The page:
In Your Child’s Classroom
Second-graders work on developing their understanding of pitch, melody and rhythm by singing, playing instruments and exploring creative movement. You can also expect your child to learn about famous musicians and the instruments that make up an orchestra. Through these activities she develops her understanding of the artistic, cultural, scientific and mathematical foundations of music.
Research has shown that the benefits of music education include improved reading and reasoning ability, self-esteem and vocational preparation. Paul Bakeman, our teacher consultant and award-winning music teacher, adds: “Recent research done at the University of California, Irvine, indicates that young children involved in consistent music instruction have a greater ability to grasp concepts that are also essential to the understanding of math and science.”
Music may not be taught as a separate subject in some schools, but most states require that it be included in the curriculum in some fashion. Most states have music standards that are based on the National Standards for Arts Education.
Second-graders typically sing traditional and folk songs. Many songs will be connected to holidays or themes that your child is learning in class. Typical songs include “Liza Jane,” “I’ve Been Working on the Railroad” and “Tideo.” Your child sings alone and in a group, learning to blend his voice with others and sing in rounds. He sings expressively, on pitch (high and low) and with correct dynamics (loud and soft). He sings an increasing number of songs from memory and with improved accuracy. He may create songs based on a poem or nursery rhyme.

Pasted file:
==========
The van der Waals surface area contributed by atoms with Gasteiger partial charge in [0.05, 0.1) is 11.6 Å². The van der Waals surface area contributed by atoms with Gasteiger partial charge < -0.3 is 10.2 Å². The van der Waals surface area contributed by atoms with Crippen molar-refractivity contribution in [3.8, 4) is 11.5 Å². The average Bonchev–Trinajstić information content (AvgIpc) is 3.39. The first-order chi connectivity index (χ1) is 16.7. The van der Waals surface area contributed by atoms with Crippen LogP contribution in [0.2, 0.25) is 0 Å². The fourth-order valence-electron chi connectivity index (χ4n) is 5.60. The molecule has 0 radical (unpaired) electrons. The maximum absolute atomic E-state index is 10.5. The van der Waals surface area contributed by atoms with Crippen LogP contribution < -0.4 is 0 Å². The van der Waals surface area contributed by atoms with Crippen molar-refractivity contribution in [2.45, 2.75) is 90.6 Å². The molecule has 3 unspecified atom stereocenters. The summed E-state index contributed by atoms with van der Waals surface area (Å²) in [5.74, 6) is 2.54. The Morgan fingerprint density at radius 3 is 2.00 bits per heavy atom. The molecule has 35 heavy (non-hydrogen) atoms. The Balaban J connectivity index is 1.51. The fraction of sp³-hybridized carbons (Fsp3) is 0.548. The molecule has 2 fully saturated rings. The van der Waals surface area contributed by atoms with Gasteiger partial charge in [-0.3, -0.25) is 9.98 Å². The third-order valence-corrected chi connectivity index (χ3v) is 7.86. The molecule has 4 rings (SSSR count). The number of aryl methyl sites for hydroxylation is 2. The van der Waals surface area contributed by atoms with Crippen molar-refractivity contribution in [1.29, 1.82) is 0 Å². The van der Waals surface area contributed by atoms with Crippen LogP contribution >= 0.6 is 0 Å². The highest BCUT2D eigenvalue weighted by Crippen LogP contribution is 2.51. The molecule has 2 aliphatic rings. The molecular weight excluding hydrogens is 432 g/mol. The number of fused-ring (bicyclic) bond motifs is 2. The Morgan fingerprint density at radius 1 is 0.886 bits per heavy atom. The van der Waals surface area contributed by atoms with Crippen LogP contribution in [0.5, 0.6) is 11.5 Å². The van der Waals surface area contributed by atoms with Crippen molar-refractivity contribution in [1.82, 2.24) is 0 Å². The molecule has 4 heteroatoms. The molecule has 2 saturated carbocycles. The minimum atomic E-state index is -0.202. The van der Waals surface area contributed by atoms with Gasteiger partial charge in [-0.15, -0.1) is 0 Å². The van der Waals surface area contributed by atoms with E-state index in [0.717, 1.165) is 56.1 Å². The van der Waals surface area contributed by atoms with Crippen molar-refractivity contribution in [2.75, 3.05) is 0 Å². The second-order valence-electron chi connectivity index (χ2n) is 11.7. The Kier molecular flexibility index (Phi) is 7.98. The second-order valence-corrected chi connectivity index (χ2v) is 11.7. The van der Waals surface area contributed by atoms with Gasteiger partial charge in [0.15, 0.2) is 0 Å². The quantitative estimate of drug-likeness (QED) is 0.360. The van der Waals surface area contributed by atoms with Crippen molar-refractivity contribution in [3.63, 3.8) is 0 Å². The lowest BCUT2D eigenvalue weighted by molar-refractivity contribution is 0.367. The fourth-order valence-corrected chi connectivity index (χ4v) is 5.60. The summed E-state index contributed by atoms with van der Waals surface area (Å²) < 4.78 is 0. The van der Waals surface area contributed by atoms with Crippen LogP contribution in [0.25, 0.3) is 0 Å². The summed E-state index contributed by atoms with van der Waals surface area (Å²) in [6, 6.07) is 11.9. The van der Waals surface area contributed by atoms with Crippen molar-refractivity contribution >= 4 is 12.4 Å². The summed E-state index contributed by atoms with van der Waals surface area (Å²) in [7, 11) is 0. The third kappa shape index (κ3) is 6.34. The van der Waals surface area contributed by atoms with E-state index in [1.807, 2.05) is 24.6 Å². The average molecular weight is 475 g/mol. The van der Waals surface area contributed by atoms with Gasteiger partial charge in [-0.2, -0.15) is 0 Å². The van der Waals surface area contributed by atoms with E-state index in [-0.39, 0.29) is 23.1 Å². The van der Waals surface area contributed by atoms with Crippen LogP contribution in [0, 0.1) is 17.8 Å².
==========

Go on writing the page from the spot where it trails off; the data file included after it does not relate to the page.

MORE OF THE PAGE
Playing and listening to instruments
Second-graders can begin to play the rhythm of the words in a song. You can also expect your child to work with rhythm to find the steady beat. He will be able to maintain the beat while playing instruments alone and in a group. Paul Bakeman explains: “Second-graders can more effectively play instruments like drums and xylophones that often require crossing the midline (reaching from one side of the body to the other). This involves playing with two hands and alternating back and forth.”
Your child learns the characteristics of the musical instrument families: string, woodwind, brass, percussion and keyboard. He listens to the instruments, plays them and learns how they work together in an orchestra.
Moving to music
Your child gets many opportunities to move to music. She may invent hand and body movements to accompany songs, showing her understanding of rhythm and the mood of the music.
Learning the vocabulary
Second-graders use the vocabulary of music, learning terms such as tempo, melody, echo, solo, beat, form and dynamics. They also learn to understand how music communicates feelings. Your child will use words such as happy, sad, excited or scary to describe the emotions portrayed in music.
You can expect your child to learn to read and write simple rhythm patterns. “Second-graders can also begin to notate simple melodies,” Bakeman explains. “For example, songs with a limited number of pitches (two or three works best) can be notated on a two- or three-line staff, showing high, middle and low pitches.”
Studying famous musicians
In a rich music program, students are exposed to music of various styles, eras, genres and cultures. They learn about famous musicians of the past, such as Frédéric Chopin and Ludwig van Beethoven, as well as contemporary musicians and those from various cultures.
What to Look for When You Visit
- Musical instruments, such as drums, cymbals, triangles and rhythm sticks
- Sound recordings from a wide variety of cultures, styles and eras
- Music-related books
- Puppets or other props used for singing or movement games